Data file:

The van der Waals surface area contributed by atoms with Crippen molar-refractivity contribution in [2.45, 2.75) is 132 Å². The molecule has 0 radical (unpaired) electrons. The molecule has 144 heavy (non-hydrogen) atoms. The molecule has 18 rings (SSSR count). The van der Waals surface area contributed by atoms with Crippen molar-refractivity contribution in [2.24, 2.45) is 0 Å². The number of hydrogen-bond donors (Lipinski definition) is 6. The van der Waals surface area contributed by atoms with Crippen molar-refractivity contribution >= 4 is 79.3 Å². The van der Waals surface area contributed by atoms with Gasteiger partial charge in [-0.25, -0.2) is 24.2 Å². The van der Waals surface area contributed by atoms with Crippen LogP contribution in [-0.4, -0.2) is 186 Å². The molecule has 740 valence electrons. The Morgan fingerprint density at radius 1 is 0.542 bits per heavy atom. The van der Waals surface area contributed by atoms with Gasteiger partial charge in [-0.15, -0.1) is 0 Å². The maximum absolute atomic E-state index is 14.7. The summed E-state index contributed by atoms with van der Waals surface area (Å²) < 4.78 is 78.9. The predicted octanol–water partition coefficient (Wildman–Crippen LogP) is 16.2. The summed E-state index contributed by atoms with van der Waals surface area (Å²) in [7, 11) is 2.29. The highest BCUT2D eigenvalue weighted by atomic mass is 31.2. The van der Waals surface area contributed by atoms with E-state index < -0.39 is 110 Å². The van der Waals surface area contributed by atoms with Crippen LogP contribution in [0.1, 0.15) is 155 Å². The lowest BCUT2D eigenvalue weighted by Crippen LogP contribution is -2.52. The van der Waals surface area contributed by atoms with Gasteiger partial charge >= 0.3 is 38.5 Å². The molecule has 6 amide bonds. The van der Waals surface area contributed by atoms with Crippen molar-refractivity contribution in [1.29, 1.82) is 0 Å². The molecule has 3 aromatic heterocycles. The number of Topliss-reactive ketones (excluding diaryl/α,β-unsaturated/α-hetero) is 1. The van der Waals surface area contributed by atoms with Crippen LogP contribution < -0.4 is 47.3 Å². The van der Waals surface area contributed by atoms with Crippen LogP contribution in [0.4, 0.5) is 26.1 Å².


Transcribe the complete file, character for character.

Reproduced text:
The van der Waals surface area contributed by atoms with Crippen molar-refractivity contribution in [2.45, 2.75) is 132 Å². The molecule has 0 radical (unpaired) electrons. The molecule has 144 heavy (non-hydrogen) atoms. The molecule has 18 rings (SSSR count). The van der Waals surface area contributed by atoms with Crippen molar-refractivity contribution in [2.24, 2.45) is 0 Å². The number of hydrogen-bond donors (Lipinski definition) is 6. The van der Waals surface area contributed by atoms with Crippen molar-refractivity contribution >= 4 is 79.3 Å². The van der Waals surface area contributed by atoms with Gasteiger partial charge in [-0.25, -0.2) is 24.2 Å². The van der Waals surface area contributed by atoms with Crippen LogP contribution in [-0.4, -0.2) is 186 Å². The molecule has 740 valence electrons. The Morgan fingerprint density at radius 1 is 0.542 bits per heavy atom. The van der Waals surface area contributed by atoms with Gasteiger partial charge in [-0.15, -0.1) is 0 Å². The maximum absolute atomic E-state index is 14.7. The summed E-state index contributed by atoms with van der Waals surface area (Å²) < 4.78 is 78.9. The predicted octanol–water partition coefficient (Wildman–Crippen LogP) is 16.2. The summed E-state index contributed by atoms with van der Waals surface area (Å²) in [7, 11) is 2.29. The highest BCUT2D eigenvalue weighted by atomic mass is 31.2. The van der Waals surface area contributed by atoms with E-state index < -0.39 is 110 Å². The van der Waals surface area contributed by atoms with Crippen LogP contribution in [0.1, 0.15) is 155 Å². The lowest BCUT2D eigenvalue weighted by Crippen LogP contribution is -2.52. The van der Waals surface area contributed by atoms with Gasteiger partial charge >= 0.3 is 38.5 Å². The molecule has 6 amide bonds. The van der Waals surface area contributed by atoms with Crippen molar-refractivity contribution in [1.29, 1.82) is 0 Å². The molecule has 3 aromatic heterocycles. The number of Topliss-reactive ketones (excluding diaryl/α,β-unsaturated/α-hetero) is 1. The van der Waals surface area contributed by atoms with Crippen LogP contribution < -0.4 is 47.3 Å². The van der Waals surface area contributed by atoms with Crippen LogP contribution in [0.4, 0.5) is 26.1 Å².